Semenya: 'No time for nonsense' after bronze medal in 1,500

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LONDON (AP) — As always, Caster Semenya is focused on racing, not regulations.

And she has some big goals, too. The South African plans to be around for a while, and maybe dominate the 1,500 meters the way she has the 800.

After falling over the line to earn bronze in the 1,500 on Monday at the world championships, Semenya was flooded with questions about a long-running dispute over whether females with excessive testosterone should be allowed to compete.

In 2011, the IAAF instituted restrictions on athletes with hyperandrogenism, but a ruling by the Court of Arbitration for Sport overturned that. The governing body is appealing, with a decision possible next year.

Asked about it during the medalists' news conference, Semenya said: "I have no time for nonsense. I'm an athlete."

"For me, it's their own decisions," she said. "Like I said before, my focus is more on getting healthy and competing. I really don't have time for nonsense."

In the race, Semenya moved from fifth to third over the final 100 meters thanks to her signature finishing kick — the one that turned her into an Olympic champion in the 800. Up for a new challenge, she's trying her hand at the 1,500 — and is still learning the nuances of going four laps instead of two. In this one, she allowed too big of gap and couldn't catch winner Faith Kipyegon of Kenya or silver-medalist Jenny Simpson of the United States.

"I learn every day. For me, it's quite an amazing performance," Semenya said. "Next time, I'll do better."

If there is a next time.

A recent scientific paper found that women who produce higher-than-normal amounts of testosterone have up to a 4.5 percent advantage over their competition on the track.

That's evidence world track officials are using in their appeal to CAS, which has the power to reinstate the IAAF rules and sideline Semenya, India's Dutee Chand (the runner who initially appealed the ban) and others with so-called intersex conditions.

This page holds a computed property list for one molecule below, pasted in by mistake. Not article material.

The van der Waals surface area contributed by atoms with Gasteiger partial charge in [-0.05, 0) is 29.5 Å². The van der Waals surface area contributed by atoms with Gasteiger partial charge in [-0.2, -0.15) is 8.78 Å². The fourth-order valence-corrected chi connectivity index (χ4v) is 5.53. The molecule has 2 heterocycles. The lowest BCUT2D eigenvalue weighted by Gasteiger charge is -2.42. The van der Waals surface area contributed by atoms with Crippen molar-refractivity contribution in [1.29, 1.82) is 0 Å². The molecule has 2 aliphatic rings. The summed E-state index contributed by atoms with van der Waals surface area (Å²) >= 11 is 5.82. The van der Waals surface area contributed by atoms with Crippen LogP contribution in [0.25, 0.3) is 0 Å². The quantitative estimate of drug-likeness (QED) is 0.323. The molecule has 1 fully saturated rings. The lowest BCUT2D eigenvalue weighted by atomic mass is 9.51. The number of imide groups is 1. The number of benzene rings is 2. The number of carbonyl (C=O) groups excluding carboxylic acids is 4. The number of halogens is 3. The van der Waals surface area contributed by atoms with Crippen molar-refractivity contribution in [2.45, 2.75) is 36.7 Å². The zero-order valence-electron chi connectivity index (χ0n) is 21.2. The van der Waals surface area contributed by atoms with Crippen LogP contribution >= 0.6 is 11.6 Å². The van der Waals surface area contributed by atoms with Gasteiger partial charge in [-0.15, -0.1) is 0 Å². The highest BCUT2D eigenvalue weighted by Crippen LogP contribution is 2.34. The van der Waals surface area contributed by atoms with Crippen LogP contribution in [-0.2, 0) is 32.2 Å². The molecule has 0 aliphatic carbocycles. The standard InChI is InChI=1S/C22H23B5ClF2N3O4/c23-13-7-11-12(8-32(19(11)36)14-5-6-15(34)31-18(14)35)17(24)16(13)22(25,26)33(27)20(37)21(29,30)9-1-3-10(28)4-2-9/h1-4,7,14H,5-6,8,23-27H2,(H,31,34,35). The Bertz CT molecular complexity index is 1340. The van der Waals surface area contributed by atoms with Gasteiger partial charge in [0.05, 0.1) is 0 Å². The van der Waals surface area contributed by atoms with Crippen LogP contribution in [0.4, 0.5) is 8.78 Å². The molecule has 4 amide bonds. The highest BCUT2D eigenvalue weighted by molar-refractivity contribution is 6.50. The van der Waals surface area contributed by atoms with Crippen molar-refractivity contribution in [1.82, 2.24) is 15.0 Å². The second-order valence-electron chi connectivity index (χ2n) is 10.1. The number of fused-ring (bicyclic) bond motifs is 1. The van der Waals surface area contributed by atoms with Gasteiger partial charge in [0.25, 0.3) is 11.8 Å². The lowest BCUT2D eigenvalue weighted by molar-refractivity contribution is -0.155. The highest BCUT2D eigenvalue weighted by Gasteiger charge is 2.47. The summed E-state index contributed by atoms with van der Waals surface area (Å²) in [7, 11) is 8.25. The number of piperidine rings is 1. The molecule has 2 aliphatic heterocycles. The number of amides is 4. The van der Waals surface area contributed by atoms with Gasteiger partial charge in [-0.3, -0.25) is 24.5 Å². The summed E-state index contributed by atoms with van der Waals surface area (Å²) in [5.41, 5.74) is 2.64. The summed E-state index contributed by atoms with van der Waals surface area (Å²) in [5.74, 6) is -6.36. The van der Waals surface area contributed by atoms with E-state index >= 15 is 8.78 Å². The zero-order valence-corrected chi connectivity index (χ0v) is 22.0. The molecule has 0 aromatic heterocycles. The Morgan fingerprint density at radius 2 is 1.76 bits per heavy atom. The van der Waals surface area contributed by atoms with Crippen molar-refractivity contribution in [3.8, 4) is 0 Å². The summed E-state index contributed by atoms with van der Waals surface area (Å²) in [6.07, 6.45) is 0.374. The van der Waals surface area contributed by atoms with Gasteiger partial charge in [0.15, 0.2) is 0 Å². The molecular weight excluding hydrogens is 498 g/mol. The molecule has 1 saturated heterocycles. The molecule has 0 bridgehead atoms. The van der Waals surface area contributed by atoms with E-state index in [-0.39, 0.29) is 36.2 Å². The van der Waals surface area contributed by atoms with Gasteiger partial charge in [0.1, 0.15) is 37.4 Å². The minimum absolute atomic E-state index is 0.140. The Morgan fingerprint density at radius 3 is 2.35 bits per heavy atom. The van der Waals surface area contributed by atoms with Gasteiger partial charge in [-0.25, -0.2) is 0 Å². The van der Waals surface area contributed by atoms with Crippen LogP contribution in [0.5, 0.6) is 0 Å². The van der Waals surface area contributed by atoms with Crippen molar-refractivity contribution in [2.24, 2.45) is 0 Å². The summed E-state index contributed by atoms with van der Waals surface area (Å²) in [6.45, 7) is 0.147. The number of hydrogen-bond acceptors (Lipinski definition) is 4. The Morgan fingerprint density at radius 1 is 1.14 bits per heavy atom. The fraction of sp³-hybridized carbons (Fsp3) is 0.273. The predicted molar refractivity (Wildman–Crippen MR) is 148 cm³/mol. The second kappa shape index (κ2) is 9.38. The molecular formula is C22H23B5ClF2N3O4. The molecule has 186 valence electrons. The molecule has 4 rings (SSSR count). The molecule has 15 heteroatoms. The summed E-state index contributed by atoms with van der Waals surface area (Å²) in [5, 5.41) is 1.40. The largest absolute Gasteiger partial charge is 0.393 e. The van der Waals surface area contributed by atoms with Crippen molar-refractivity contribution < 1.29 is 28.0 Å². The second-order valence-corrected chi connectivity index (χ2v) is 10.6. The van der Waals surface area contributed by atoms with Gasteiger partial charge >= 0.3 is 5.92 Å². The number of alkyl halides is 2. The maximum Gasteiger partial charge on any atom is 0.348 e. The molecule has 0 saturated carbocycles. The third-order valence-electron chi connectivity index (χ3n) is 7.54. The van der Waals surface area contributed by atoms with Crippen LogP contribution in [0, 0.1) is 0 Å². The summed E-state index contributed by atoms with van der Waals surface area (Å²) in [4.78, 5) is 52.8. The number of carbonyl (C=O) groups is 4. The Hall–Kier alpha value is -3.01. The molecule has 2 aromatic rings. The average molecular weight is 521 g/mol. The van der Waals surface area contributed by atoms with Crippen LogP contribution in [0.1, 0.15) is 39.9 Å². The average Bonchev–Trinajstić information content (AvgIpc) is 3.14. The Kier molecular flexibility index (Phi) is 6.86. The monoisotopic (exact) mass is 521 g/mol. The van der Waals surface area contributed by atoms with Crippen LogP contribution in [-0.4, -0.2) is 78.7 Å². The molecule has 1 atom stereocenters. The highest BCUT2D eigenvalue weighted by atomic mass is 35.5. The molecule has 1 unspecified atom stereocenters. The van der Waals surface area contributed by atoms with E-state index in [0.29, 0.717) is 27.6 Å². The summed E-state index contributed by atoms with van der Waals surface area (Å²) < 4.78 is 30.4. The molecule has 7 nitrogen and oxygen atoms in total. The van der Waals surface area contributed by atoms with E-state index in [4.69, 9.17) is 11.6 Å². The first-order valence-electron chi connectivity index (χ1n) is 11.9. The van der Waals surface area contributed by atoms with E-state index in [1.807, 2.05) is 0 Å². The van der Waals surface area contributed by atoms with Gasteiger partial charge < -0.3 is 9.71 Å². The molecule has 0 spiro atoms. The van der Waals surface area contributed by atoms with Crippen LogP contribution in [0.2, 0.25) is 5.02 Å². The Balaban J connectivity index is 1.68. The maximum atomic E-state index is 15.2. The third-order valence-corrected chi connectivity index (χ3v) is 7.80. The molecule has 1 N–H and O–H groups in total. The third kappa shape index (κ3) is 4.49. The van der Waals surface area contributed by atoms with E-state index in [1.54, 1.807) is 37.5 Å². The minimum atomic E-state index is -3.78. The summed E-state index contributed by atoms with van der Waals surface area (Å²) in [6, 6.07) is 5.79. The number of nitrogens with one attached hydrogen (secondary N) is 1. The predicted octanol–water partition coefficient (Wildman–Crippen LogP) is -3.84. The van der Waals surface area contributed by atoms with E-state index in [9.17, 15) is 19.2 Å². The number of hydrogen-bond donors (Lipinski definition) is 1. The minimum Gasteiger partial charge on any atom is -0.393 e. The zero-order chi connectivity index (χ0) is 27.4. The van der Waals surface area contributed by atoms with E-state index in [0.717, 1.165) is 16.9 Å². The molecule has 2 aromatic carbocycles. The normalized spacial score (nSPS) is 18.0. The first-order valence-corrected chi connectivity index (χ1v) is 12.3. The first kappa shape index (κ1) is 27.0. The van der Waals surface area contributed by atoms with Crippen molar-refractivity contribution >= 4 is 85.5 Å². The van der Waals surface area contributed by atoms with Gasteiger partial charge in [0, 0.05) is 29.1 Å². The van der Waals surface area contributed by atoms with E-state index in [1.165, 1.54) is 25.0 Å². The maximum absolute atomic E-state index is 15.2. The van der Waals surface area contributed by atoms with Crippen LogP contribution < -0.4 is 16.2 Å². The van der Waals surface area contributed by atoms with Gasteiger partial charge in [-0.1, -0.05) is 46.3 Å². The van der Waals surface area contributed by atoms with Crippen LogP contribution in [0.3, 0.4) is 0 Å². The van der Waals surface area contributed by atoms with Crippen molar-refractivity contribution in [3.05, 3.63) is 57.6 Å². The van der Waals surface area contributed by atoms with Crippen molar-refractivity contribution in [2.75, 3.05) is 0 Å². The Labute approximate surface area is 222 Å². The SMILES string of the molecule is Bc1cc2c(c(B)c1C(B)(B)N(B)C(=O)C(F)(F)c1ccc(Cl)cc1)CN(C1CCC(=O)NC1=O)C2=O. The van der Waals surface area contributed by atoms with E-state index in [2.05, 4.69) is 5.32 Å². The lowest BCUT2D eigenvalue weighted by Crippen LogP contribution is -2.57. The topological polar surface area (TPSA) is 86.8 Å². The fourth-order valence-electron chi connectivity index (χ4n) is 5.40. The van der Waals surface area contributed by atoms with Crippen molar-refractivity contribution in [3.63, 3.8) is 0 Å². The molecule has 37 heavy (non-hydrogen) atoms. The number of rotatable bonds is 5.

The study analyzed more than 2,100 androgen samples from athletes participating in the 2011 and 2013 world championships.

The rules were overturned in time for last year's Olympics, where Semenya won gold. She is a celebrity back home, and carried her country's flag at the 2012 Olympics in London.

After her latest triumph, she brushed off talk about the rules the IAAF could re-implement.

"I plan short-time goals. I don't think about what will happen in eight months," Semenya said. "This is what we do. We focus on being healthy and doing what we do best. Those other things are issues I don't focus on. It's none of my business. It's their business.

"I'm a positive person and look at things in a positive way. As a human, you get to point where you just focus on you."

Answering these questions has become an uncomfortable routine for Semenya since she burst onto the scene in 2009, dominating the 800-meter race at the worlds and winning gold.

"Sometimes, you get annoyed or you get bored," Semenya said. "I focus more on being healthy and doing better for myself.

"My business is to train hard and see what I can come up with in the competition."


AP National Writer Eddie Pells contributed to this report.


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